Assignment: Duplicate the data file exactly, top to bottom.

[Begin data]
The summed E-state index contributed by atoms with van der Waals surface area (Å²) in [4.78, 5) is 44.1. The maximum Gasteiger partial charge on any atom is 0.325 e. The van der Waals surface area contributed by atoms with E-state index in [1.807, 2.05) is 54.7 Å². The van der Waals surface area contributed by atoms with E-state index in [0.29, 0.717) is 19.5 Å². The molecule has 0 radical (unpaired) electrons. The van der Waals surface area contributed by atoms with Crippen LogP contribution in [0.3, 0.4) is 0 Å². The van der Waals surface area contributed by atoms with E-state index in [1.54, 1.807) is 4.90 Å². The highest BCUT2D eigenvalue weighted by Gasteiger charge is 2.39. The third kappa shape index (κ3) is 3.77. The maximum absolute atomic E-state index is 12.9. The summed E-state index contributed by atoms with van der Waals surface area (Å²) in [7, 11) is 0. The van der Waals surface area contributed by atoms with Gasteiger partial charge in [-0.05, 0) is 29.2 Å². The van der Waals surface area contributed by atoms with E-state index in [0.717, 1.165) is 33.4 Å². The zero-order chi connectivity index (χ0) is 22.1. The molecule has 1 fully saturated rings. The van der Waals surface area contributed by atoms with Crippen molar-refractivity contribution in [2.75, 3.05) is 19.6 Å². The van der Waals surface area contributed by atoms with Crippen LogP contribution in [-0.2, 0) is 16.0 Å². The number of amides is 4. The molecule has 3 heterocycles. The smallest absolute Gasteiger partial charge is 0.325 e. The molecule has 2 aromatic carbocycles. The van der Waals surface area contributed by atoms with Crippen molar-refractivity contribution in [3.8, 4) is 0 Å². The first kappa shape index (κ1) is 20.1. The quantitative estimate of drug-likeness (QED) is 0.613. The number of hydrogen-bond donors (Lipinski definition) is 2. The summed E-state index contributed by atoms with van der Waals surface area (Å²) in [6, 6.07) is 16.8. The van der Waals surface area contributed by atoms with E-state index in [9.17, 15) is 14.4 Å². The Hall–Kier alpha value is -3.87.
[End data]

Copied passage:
The summed E-state index contributed by atoms with van der Waals surface area (Å²) in [4.78, 5) is 44.1. The maximum Gasteiger partial charge on any atom is 0.325 e. The van der Waals surface area contributed by atoms with E-state index in [1.807, 2.05) is 54.7 Å². The van der Waals surface area contributed by atoms with E-state index in [0.29, 0.717) is 19.5 Å². The molecule has 0 radical (unpaired) electrons. The van der Waals surface area contributed by atoms with Crippen LogP contribution in [0.3, 0.4) is 0 Å². The van der Waals surface area contributed by atoms with E-state index in [1.54, 1.807) is 4.90 Å². The highest BCUT2D eigenvalue weighted by Gasteiger charge is 2.39. The third kappa shape index (κ3) is 3.77. The maximum absolute atomic E-state index is 12.9. The summed E-state index contributed by atoms with van der Waals surface area (Å²) in [7, 11) is 0. The van der Waals surface area contributed by atoms with Gasteiger partial charge in [-0.05, 0) is 29.2 Å². The van der Waals surface area contributed by atoms with E-state index in [0.717, 1.165) is 33.4 Å². The zero-order chi connectivity index (χ0) is 22.1. The molecule has 1 fully saturated rings. The van der Waals surface area contributed by atoms with Crippen molar-refractivity contribution in [2.75, 3.05) is 19.6 Å². The van der Waals surface area contributed by atoms with Crippen LogP contribution in [-0.2, 0) is 16.0 Å². The number of amides is 4. The molecule has 3 heterocycles. The smallest absolute Gasteiger partial charge is 0.325 e. The molecule has 2 aromatic carbocycles. The van der Waals surface area contributed by atoms with Crippen molar-refractivity contribution in [3.8, 4) is 0 Å². The first kappa shape index (κ1) is 20.1. The quantitative estimate of drug-likeness (QED) is 0.613. The number of hydrogen-bond donors (Lipinski definition) is 2. The summed E-state index contributed by atoms with van der Waals surface area (Å²) in [6, 6.07) is 16.8. The van der Waals surface area contributed by atoms with E-state index in [9.17, 15) is 14.4 Å². The Hall–Kier alpha value is -3.87.